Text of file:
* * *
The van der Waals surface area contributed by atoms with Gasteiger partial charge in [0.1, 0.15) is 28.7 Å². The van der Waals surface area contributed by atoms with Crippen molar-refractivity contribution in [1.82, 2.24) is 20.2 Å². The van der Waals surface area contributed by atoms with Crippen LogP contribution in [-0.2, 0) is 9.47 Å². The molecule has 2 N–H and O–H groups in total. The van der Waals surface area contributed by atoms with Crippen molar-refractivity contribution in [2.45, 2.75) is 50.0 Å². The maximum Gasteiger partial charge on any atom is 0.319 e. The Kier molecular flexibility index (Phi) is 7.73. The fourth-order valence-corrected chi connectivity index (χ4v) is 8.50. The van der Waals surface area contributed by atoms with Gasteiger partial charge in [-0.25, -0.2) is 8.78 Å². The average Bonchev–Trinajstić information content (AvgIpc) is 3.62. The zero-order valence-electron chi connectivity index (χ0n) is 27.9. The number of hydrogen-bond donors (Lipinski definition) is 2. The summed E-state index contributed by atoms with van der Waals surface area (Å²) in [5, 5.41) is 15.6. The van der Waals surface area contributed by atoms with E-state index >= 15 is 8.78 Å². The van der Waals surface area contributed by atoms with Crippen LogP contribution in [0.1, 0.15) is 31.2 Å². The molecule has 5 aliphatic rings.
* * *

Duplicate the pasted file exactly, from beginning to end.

The van der Waals surface area contributed by atoms with Gasteiger partial charge in [0.1, 0.15) is 28.7 Å². The van der Waals surface area contributed by atoms with Crippen molar-refractivity contribution in [1.82, 2.24) is 20.2 Å². The van der Waals surface area contributed by atoms with Crippen LogP contribution in [-0.2, 0) is 9.47 Å². The molecule has 2 N–H and O–H groups in total. The van der Waals surface area contributed by atoms with Crippen molar-refractivity contribution in [2.45, 2.75) is 50.0 Å². The maximum Gasteiger partial charge on any atom is 0.319 e. The Kier molecular flexibility index (Phi) is 7.73. The fourth-order valence-corrected chi connectivity index (χ4v) is 8.50. The van der Waals surface area contributed by atoms with Gasteiger partial charge in [-0.25, -0.2) is 8.78 Å². The average Bonchev–Trinajstić information content (AvgIpc) is 3.62. The zero-order valence-electron chi connectivity index (χ0n) is 27.9. The number of hydrogen-bond donors (Lipinski definition) is 2. The summed E-state index contributed by atoms with van der Waals surface area (Å²) in [5, 5.41) is 15.6. The van der Waals surface area contributed by atoms with E-state index >= 15 is 8.78 Å². The van der Waals surface area contributed by atoms with Crippen LogP contribution in [0.1, 0.15) is 31.2 Å². The molecule has 5 aliphatic rings.